The pine cones spread seeds to replenish the forest when they encounter fire. “If there is no fire, they can’t do what they do. Then there are no checks or balances for the pine beetles. She explained that Parks Canada has begun consulting with Indigenous folks about how to care for the land and, with their guidance, has restored the practice of controlled burns. “Who knew?”, she said with a chuckle, “us Indians might know something about the land.”
At the end of our time together, which was meaningful on so many levels, we hugged and cried. I thanked her for sharing some of her story and spoke of my hope for change. She whispered in my ear, “Change is happening. You showing up today is a part of that change. Many times, nobody shows up at all.”
Have you had a learning experience that relates to conciliation that you would be willing to share in a future eNews? If so, please send to email@example.com
Hold a UN Sunday Service in October
Founded on October 24, 1945 following World War II, the United Nations (UN) is a global association of governments that facilitates cooperation in international law, security, economic development, and social equality. Since the UN’s founding, October 24 has been recognized as UN Day.
The Unitarian Universalist Association’s (UUA’s) United Nations Office (UU-UNO) supports the work of the UN in a variety of areas, from advocating for LGBTQ rights to working on the Climate Justice Initiative, a campaign for sustainability involving like-minded organizations at the UN. To further support the UU-UNO’s work, the UUA encourages member congregations to hold a UN Sunday, a service or event to celebrate and support the UN’s work.
The 2019 Theme is Equity in Action: Gender in an Intersecting World. Ministers and Lay Leaders are encouraged to take advantage of the prepared materials available in the UN Sunday packet and/or develop their own ideas for a UN Sunday service.
In addition, congregations are encouraged to donate their UN Sunday offering to the UU-UNO, and to inform their members of the benefits of becoming supporters.
The CUC will send these donations to fund the UU-UNO’s work with the Every Child is Our Child (ECOC) program in Ghana. Congregations are asked to send these funds to the CUC office (NOT the UN office in New York) at 192 Spadina Ave, Suite 302, Toronto ON M5T 2C2 with ‘UU-UNO’ in the cheque memo line.
Canadians Encouraged to Participate in 2020 UU-UNO Spring Seminar
Registration for the 2020 UU-UNO Intergenerational Spring Seminar opens in December, and planning for the event is already well underway. Held in New York from April 16 – 18, 2020, the seminar will focus on climate justice.
Allison Hess, the Unitarian Universalist Association’s International Engagement Associate, is eager to see more Canadian participants than in recent years at next year’s seminar, since she believes such participation is important for multiple reasons.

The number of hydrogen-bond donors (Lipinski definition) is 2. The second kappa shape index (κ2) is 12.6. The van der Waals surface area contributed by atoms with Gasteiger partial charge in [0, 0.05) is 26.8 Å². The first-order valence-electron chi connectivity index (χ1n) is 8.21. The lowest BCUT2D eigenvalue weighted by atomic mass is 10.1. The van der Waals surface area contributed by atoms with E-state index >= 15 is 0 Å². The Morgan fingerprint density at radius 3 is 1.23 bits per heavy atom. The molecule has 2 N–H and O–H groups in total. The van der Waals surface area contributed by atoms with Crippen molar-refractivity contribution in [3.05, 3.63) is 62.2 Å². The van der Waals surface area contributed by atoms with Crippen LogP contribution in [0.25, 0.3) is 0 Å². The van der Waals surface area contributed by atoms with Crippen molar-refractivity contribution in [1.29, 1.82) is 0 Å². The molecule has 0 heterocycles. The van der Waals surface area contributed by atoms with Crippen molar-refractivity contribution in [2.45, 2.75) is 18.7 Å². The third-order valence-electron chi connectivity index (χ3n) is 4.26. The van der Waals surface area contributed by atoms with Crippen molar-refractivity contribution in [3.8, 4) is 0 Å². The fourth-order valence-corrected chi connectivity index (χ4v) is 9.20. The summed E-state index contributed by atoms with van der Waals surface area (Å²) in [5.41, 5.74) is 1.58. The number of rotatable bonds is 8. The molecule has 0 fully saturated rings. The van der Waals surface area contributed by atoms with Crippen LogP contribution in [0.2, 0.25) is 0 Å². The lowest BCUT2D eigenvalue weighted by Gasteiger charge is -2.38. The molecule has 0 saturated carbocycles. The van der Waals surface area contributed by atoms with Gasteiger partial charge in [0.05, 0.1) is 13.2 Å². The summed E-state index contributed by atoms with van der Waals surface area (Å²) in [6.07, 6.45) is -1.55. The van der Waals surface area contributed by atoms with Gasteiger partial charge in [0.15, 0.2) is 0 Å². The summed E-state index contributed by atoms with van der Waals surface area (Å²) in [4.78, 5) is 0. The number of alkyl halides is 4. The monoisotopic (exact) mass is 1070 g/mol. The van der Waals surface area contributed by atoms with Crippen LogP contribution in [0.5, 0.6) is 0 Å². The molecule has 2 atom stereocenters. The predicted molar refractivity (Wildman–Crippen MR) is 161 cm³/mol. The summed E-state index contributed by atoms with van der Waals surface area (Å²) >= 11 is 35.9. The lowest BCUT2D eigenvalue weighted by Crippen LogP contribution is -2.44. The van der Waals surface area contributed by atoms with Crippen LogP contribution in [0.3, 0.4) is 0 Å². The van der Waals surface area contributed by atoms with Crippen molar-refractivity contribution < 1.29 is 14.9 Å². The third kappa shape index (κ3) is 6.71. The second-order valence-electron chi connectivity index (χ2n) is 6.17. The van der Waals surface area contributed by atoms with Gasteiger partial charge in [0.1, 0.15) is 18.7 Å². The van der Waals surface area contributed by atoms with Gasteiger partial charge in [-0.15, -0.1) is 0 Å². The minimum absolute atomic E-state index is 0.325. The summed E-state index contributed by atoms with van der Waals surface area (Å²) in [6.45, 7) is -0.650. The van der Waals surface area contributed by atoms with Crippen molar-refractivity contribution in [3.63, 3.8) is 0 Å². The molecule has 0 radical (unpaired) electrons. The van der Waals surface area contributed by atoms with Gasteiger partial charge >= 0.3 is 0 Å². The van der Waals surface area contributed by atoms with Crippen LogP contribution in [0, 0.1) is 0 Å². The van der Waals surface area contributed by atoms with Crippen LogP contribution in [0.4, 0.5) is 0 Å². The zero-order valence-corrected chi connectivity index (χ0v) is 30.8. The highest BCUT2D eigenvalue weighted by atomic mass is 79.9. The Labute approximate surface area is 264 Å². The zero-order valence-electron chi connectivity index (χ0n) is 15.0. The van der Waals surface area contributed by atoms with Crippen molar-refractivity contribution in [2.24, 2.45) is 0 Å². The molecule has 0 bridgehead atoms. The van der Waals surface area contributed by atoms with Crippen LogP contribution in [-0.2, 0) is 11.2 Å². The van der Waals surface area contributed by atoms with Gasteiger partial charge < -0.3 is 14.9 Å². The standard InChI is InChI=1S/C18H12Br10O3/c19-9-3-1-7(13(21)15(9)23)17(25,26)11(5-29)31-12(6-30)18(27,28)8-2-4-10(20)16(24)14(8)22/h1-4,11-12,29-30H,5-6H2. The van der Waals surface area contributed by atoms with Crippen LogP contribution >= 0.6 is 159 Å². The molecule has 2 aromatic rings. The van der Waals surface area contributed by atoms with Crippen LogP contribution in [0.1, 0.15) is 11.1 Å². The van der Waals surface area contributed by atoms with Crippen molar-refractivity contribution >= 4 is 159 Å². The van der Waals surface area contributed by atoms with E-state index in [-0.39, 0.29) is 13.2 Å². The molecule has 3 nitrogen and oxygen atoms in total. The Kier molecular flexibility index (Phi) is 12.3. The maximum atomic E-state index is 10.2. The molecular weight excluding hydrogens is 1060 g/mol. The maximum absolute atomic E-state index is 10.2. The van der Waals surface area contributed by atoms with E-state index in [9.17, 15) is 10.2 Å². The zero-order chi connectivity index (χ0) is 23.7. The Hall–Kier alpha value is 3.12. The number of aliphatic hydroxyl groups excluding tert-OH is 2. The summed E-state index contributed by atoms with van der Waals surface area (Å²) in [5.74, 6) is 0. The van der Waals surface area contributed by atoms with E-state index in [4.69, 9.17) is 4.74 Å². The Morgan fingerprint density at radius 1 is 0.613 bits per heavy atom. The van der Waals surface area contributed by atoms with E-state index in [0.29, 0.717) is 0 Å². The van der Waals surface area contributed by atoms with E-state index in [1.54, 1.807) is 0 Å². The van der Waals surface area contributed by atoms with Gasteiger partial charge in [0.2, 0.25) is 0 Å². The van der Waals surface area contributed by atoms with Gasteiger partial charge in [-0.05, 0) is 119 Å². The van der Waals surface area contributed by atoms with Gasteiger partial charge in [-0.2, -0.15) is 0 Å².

“At the United Nations, the UU-UNO office, represents both Canadian and American Unitarians and Unitarian Universalists, so it’s important to us that our Canadian constituents feel connected to that work and feel like they have some buy in,” she says, “so by coming to the intergenerational spring seminar they can learn more about it hands-on and participate.”
Hess also believes the seminar offers Canadian and American UUs the chance to learn from each other, given that they may have different perspectives on similar issues.
“It’s important for us to understand, for the American participants to understand, what are the main issues that you’re all talking about because a lot of them are very similar and we should be able to learn from one another,” she says.
The 2020 seminar will address the theme of climate justice, discussing how participants can work towards individual and structural changes that can transform lifestyles to enhance sustainability. Hess says the theme was an easy choice given the urgency of the issues involved.
“Every year we try to pick a topic that is a priority of both the United Nations and of Unitarian Universalists, and we realized that obviously climate change is becoming more and more of an urgent, critical issue, like we can’t delay in acting on it,” she says.
Hess will be appearing at the CUC’s Eastern Region Fall Gathering on October 19, leading a workshop on the UN and Unitarians’ sixth principle. The workshop will explore how Unitarian Universalists of all ages can be involved individually and through their congregations in action to advance United Nations initiatives and move our planet towards the peaceful, liberated, and just world community that our faith calls us to pursue.
Note: In previous years, Canadian youth made up about a third of all seminar participants. Recently, this attendance has decreased significantly. Recognizing that logistics and cost are major factors affecting decisions to attend the Spring Seminar, the CUC offers this primer prepared by Tony Turner when he was a youth advisor at the First Unitarian Congregation of Ottawa. The primer lays out costs and planning processes for youth groups and youth advisors.
Benefit from the Sharing Our Faith Fund